Georgia public records as defined by the Open Records Act of 2016 as "Public record means all documents, papers, letters, maps, books, tapes, photographs, computer-based or generated information, data, data fields, or similar material prepared and maintained or received by an agency or by a private person or entity in the performance of a service or function for or on behalf of an agency or when such documents have been transferred to a private person or entity by an agency for storage or future governmental use." Additionally, they go on to stipulate, "All public records shall be open for personal inspection and copying, except those which by order of a court of this state or by law are specifically exempted from disclosure. Records shall be maintained by agencies to the extent and in the manner required by Article 5 of this chapter."
Georgia public records are created by officials and staff working for government agencies (both state and local). Government agencies that fall under the open records act are defined as "association, corporation, or other similar organization that has a membership or ownership body composed primarily of counties, municipal corporations, or school districts of this state, their officers, or any combination thereof and derives more than 33 1/3 percent of its general operating budget from payments from such political subdivisions."
Georgia's Open Records Act says "The General Assembly finds and declares that the strong public policy of this state is in favor of open government; that open government is essential to a free, open, and democratic society; and that public access to public records should be encouraged to foster confidence in government and so that the public can evaluate the expenditure of public funds and the efficient and proper functioning of its institutions. The General Assembly further finds and declares that there is a strong presumption that public records should be made available for public inspection without delay."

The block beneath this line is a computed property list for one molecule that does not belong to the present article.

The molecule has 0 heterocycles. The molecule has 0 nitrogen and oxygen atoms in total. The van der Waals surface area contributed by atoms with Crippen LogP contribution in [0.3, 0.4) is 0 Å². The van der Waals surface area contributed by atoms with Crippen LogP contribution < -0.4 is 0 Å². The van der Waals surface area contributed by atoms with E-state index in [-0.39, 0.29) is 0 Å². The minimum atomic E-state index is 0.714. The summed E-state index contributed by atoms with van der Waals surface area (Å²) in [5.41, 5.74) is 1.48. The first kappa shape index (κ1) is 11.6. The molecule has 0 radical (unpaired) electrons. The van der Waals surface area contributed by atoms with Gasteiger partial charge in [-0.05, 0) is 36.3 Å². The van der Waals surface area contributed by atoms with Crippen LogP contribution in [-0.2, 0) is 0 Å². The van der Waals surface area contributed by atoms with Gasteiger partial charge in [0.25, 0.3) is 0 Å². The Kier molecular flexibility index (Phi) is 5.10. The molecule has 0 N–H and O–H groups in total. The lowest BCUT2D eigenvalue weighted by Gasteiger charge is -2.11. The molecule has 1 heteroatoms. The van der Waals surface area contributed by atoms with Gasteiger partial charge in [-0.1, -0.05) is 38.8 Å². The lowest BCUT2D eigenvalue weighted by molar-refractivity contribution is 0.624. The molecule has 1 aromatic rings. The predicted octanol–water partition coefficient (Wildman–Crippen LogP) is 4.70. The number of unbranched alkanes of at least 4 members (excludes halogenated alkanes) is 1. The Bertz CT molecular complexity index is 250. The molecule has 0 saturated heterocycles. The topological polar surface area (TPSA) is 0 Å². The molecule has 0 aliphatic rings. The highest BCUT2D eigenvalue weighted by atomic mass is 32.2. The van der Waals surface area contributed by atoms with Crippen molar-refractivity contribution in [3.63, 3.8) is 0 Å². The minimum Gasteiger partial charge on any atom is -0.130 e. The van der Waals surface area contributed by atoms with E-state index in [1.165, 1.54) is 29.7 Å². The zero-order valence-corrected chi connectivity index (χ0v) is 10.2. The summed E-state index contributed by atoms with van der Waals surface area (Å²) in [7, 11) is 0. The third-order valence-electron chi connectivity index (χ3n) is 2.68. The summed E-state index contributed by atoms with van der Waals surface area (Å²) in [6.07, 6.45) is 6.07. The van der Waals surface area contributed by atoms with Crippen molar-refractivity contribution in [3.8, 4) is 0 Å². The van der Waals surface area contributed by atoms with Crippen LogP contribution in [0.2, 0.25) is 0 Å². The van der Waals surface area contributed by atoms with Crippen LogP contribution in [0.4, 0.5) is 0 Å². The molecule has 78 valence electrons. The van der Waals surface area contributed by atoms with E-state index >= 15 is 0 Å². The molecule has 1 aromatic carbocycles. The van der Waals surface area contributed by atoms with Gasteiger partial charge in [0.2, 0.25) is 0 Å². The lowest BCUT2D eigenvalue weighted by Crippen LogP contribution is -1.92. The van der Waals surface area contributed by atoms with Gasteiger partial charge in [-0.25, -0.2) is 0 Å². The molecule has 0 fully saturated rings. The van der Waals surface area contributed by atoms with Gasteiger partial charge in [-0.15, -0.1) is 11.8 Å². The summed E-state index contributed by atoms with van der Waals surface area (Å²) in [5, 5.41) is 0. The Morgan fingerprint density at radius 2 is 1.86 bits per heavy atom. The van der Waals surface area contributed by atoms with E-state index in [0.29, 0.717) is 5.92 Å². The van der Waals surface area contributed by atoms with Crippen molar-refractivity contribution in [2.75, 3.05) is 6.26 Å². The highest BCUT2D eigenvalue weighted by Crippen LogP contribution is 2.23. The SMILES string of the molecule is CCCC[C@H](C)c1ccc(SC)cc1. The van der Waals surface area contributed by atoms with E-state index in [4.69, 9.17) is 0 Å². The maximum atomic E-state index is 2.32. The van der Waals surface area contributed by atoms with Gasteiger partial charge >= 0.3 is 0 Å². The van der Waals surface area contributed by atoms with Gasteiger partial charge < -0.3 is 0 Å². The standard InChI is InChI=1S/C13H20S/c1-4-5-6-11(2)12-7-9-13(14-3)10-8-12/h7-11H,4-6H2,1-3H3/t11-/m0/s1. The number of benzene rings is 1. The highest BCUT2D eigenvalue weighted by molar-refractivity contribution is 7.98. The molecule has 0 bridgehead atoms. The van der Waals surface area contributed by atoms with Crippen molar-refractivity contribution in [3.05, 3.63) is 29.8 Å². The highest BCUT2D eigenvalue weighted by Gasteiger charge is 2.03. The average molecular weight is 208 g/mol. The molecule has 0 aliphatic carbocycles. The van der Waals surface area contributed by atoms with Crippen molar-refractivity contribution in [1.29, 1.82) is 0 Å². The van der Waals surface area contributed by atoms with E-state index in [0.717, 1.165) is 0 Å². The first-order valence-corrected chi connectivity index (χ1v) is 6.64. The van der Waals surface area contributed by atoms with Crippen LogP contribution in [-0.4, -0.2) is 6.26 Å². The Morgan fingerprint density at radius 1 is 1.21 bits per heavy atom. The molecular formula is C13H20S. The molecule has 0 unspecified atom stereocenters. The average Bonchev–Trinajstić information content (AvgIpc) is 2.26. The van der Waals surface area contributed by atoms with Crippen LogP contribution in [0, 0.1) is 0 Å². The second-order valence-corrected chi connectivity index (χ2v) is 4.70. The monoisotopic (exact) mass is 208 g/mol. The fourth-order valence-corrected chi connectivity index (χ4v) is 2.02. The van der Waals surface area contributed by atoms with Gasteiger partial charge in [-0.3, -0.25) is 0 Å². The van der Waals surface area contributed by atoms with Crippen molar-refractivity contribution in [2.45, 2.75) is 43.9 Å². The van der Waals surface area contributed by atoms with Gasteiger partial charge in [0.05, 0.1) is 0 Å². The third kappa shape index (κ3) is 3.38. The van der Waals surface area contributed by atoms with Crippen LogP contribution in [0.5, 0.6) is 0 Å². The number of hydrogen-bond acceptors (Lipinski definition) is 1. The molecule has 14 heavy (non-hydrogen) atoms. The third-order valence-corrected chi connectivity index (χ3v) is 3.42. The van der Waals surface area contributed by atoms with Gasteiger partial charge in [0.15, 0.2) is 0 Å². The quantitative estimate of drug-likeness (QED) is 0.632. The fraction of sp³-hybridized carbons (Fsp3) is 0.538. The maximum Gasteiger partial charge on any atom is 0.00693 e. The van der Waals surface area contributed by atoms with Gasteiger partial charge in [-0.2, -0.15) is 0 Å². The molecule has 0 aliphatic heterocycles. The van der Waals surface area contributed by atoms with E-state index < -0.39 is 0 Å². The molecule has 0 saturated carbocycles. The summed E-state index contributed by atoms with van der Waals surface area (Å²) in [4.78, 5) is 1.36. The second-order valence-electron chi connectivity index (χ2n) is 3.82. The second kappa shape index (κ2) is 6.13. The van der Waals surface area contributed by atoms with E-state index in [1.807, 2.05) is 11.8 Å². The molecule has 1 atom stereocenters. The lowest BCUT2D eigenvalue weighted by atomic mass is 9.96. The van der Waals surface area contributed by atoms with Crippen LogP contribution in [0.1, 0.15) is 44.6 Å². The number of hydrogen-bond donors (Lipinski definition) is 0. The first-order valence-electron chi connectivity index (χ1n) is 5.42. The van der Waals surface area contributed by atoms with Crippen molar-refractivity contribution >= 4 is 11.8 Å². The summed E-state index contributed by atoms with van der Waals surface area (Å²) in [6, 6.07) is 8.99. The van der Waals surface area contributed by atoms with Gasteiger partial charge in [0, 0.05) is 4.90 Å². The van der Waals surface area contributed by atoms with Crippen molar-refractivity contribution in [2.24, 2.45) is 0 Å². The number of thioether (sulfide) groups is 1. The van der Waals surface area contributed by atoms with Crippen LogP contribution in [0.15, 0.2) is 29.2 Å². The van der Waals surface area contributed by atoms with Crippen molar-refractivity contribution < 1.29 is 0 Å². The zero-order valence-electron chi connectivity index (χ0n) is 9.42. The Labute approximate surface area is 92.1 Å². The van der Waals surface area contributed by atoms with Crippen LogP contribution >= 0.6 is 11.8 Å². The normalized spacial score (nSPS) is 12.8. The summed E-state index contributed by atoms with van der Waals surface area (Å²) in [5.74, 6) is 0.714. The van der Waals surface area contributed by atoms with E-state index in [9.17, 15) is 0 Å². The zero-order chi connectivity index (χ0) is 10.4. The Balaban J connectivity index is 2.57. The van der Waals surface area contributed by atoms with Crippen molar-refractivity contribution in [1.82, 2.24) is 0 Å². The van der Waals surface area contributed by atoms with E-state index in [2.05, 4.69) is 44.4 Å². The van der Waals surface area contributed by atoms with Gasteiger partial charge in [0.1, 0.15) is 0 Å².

According to Georgia's Office of the Attorney General, public records requests must be made directly to the agency/custodian of the records you need. You can request records in person, over the phone, or through the mail.
Georgia Archives is the entity responsible for collecting, housing, disseminating all historical public records. Along with old vital records like birth, death, marriage, and divorce records, they also maintain manuscripts, photographs, maps, and government records. Some of the sources they provide are regional newspapers for legal notices, obituaries, election results, legislative news, and more. Many of the records are stored online for easy access, but they also have paper documents you can review in person.
Georgia's Secretary of State handles many public records requests. They have a request form on their website that you can use to order copies of records for a fee. To request records through them follow the steps below:
According to Georgia state law, most public records will be held by the agency that created them. You can contact each one individually to get copies of most things.